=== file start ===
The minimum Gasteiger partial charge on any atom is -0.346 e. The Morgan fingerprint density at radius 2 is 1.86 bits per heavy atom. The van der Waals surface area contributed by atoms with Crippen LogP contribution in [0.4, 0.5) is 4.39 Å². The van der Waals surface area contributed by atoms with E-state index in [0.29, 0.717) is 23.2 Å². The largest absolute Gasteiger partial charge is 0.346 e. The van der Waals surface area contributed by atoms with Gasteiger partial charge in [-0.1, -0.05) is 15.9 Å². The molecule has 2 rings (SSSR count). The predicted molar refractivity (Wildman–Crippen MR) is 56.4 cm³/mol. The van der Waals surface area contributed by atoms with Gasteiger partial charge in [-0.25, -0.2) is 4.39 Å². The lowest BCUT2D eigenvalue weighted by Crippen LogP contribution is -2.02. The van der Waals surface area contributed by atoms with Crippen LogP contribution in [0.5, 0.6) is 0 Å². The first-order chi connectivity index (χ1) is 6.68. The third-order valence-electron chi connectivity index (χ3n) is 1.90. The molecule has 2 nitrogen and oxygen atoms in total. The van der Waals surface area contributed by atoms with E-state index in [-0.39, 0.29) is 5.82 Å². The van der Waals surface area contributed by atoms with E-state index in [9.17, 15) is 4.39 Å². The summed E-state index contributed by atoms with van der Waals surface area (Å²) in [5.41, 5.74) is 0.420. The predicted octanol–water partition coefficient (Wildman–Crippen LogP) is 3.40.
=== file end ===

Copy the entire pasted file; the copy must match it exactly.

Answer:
The minimum Gasteiger partial charge on any atom is -0.346 e. The Morgan fingerprint density at radius 2 is 1.86 bits per heavy atom. The van der Waals surface area contributed by atoms with Crippen LogP contribution in [0.4, 0.5) is 4.39 Å². The van der Waals surface area contributed by atoms with E-state index in [0.29, 0.717) is 23.2 Å². The largest absolute Gasteiger partial charge is 0.346 e. The van der Waals surface area contributed by atoms with Gasteiger partial charge in [-0.1, -0.05) is 15.9 Å². The molecule has 2 rings (SSSR count). The predicted molar refractivity (Wildman–Crippen MR) is 56.4 cm³/mol. The van der Waals surface area contributed by atoms with Gasteiger partial charge in [-0.25, -0.2) is 4.39 Å². The lowest BCUT2D eigenvalue weighted by Crippen LogP contribution is -2.02. The van der Waals surface area contributed by atoms with Crippen LogP contribution in [0.5, 0.6) is 0 Å². The first-order chi connectivity index (χ1) is 6.68. The third-order valence-electron chi connectivity index (χ3n) is 1.90. The molecule has 2 nitrogen and oxygen atoms in total. The van der Waals surface area contributed by atoms with E-state index in [-0.39, 0.29) is 5.82 Å². The van der Waals surface area contributed by atoms with E-state index in [9.17, 15) is 4.39 Å². The summed E-state index contributed by atoms with van der Waals surface area (Å²) in [5.41, 5.74) is 0.420. The predicted octanol–water partition coefficient (Wildman–Crippen LogP) is 3.40.